Archive for April 2023


Having studied so many sources with our group’s exploration of the history and contemporary avoidance and betrayal of racial justice in the history of our United States, this excellent book has much to add. Unlike some reviewers who didn’t like the author’s often poetic style, I found that to be a major draw. It is one thing to allow oneself to be exposed to the truth and quite another to be inspired to compassion instead of reaching into the myriad forms of denial that protect oneself from responsibility. His style did inspire to compassion as he reported the truth with honesty and feeling without a sign of preaching. I liked especially that the author’s beautifully presented straightforwardness did much to avoid encouraging inappropriate guilt that gets in the way of real understanding.

And the book does reveal space for change. I was especially impressed with the alternative tours of Jefferson’s home. Several years ago when I visited there was only one available tour. We were exposed to the fact of Sally Hemmings and her family as well as the burial area where the Hemmings descendents were seeking permission to be included. We even had a brief look at where the slave cabins would have been. We also learned of Jefferson’s purchasing of goods from Europe at a time when they were being boycotted. Certainly an indication that our founding father was not a beacon of perfection. (A man, after all. Not a god delivering messages from heaven.) But the author was on a tour that focused on Jefferson’s intimate connection with slavery. The very fact that tour was offered is a mark of progress, of opening up to truth, as were many of his stops.

The author took us as well to other sites where the truth was being emphasized. I liked his attitude; I liked his choice of places to visit. I liked his mode of presentation. I suspect that many who chose to read it came away not only with deeper knowledge, but also with more emotional commitment.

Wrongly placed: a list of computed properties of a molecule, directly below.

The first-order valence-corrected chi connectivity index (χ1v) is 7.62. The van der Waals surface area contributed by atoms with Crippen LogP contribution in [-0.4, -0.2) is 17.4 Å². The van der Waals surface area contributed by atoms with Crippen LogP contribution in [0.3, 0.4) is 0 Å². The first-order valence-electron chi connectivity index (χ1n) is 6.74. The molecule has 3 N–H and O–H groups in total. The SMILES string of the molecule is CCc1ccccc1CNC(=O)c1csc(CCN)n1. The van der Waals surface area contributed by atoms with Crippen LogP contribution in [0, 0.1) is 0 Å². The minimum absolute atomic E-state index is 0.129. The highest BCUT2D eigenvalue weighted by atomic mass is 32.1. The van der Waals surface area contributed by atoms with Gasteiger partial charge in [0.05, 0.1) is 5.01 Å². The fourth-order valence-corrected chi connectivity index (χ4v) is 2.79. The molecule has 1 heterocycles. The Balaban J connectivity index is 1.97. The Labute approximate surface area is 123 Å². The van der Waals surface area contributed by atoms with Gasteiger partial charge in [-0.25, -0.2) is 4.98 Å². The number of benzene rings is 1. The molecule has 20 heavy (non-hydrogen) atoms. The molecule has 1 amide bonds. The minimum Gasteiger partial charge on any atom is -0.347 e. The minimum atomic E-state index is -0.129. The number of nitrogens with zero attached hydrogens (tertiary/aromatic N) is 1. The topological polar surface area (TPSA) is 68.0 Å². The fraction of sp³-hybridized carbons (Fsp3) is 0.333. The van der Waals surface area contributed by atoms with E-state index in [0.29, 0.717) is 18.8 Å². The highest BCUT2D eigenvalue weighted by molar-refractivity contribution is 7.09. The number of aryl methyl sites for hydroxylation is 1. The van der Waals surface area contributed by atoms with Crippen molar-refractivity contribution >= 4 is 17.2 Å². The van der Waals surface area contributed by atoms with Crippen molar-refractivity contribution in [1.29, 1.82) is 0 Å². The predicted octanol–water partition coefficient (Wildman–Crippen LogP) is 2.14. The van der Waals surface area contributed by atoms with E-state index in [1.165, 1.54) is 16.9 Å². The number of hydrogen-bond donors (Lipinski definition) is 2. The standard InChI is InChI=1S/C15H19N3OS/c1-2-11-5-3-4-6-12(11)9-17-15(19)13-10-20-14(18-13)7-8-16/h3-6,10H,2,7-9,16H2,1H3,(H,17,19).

By definition, banning abortion is condemning a potential person to a life of being unwanted. The reasons are as varied as the individual situation. Poverty, genetic predispositions, lack of a nurturing growth environment post birth, a poor uterine environment for any number of reasons, or other reasons why the birth mother (and/or the father) isn’t able to raise the infant to adulthood. I’m sorry to say this, but if there were really concern for a good life, there’d be all kinds of movement going on now from the “pro-lifers” to make childhood care available to everyone, to provide sufficient financial guarantees to carry that person through a healthy lifetime of need for nurturance, housing, health care, education, attention through thick and thin. Instead there are efforts to cut back on aid programs. Those who push for government control of birthing seem to be the same ones who argue for removal of aid. What is the real motive?

I had an interesting brief discussion recently with a person claiming a “pro-life” position.  I understood him to say something like, “Yes, I understand it can be hard for the mother, but I’m more concerned for the child.” The funny thing is, that’s my main concern too – care for the child. What kind of life will that unwanted child have? I know, you’re going to tell me there’s always adoption. No, there isn’t always adoption. How many potentially adoptive parents are willing to take on a lifetime of caring for a badly limited infant who will require care for a lifetime?  How many understand that the baby is not a blank slate? The newborn has not been removed from an empty box . There has been a nine-month relationship with a primary caretaker. Do you think it’s just nothing to be removed from that place without lifelong grief? Or maybe even that first uterine “home” wasn’t so great to begin with for reasons of maternal health, or even the stress of the situation. Or maybe the grief is even stronger because the birth mother has provided a loving relationship even more stressful to leave. A baby brings along a whole slew of characteristics that may or may not fit well with a secondary environment – a foster or adoptive home — no matter how loving, even if there were enough available.